- Where am I going?
- What is my purpose?
- Who am I, really?
This is an inner calling of the soul to the Soul. When these questions arise in one’s mind, answers begin to appear. From the New Testament we read, “Ask, and you will receive; seek, and you will find; knock, and the door will be opened to you.” (Matthew 7:7) When the door is opened, and we step through, we are on the path.
So, how do we find the path that’s meant for us? First, it’s important to realize that all paths are valid. I’m not referring to the modern creations, but to the older, time-proven spiritual paths. You should seek a path that has actually taken people, real human beings, to its ultimate goal of spiritual enlightenment. Quiet Karma will introduce you to many of those people in our Master of the Month blog series.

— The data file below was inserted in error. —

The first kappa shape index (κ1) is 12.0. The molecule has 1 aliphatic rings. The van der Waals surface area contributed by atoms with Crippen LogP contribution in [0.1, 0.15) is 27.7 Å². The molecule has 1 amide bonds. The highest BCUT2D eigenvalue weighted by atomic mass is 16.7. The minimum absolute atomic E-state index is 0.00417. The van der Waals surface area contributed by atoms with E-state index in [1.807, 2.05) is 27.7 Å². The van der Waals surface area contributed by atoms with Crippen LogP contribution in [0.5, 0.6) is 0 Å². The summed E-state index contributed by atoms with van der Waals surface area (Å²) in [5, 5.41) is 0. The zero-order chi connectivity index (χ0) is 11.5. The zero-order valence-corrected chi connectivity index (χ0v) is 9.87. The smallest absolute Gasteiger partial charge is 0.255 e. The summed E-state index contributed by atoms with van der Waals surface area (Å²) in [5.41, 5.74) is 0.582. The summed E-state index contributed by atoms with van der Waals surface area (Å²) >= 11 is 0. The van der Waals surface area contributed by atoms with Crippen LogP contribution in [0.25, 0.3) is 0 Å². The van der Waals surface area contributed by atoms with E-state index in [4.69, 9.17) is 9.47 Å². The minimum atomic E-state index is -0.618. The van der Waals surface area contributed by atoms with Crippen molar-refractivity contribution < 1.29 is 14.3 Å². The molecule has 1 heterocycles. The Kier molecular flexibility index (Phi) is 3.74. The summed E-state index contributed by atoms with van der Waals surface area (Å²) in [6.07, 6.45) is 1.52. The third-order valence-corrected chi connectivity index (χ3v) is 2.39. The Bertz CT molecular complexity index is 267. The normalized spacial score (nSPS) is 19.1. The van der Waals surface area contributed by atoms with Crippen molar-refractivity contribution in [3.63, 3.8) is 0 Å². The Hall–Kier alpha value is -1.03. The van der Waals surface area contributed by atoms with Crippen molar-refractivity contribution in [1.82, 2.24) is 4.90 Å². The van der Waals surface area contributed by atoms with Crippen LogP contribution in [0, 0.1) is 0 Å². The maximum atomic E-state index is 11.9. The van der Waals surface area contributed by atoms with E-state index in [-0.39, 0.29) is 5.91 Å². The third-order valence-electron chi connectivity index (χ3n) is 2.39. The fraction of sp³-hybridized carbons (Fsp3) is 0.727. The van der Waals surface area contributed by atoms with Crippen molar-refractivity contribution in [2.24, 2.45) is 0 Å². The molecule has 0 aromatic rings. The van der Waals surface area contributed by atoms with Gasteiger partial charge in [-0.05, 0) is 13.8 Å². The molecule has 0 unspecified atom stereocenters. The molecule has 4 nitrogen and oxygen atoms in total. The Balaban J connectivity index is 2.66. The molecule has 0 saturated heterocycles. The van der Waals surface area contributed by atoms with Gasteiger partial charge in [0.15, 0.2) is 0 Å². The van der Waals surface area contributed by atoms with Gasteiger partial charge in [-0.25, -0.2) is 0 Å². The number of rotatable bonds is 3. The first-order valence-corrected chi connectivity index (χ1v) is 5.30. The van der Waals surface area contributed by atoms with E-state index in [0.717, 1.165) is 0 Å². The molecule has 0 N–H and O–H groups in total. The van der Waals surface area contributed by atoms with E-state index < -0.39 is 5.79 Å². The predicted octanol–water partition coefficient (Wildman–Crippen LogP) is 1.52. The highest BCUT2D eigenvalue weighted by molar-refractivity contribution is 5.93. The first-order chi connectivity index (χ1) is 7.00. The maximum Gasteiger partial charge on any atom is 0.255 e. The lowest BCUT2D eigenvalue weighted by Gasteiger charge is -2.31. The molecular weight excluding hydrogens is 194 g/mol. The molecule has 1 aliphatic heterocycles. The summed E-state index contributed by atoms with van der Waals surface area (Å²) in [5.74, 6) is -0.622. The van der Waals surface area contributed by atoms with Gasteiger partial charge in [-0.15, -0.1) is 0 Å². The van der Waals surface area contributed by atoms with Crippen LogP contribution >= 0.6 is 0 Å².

Second, consider that your path may have already chosen you, so to speak. You might have been raised since childhood in a certain religious tradition. If that tradition still resonates within your own heart, then there’s no reason for you to go elsewhere. All religions, philosophies, and spiritual paths provide a lifetime of enrichment. They all have the goal of enlightenment, although they might have different terms for it. As we grow and mature, our original studies and beliefs are seen with different eyes. Understanding deepens with time, patience, and dedication to one’s chosen path.
Finally, if you were not raised with beliefs, or if those beliefs no longer feel right to you, then it’s time to consider other paths.
The Spiritual Smorgasbord
Choosing your spiritual path is one of the most important life decisions you can make. An aspirant should give careful thought before accepting a new belief system. The philosophy should be appropriate to their lifestyle and personality. A good fit is important for success.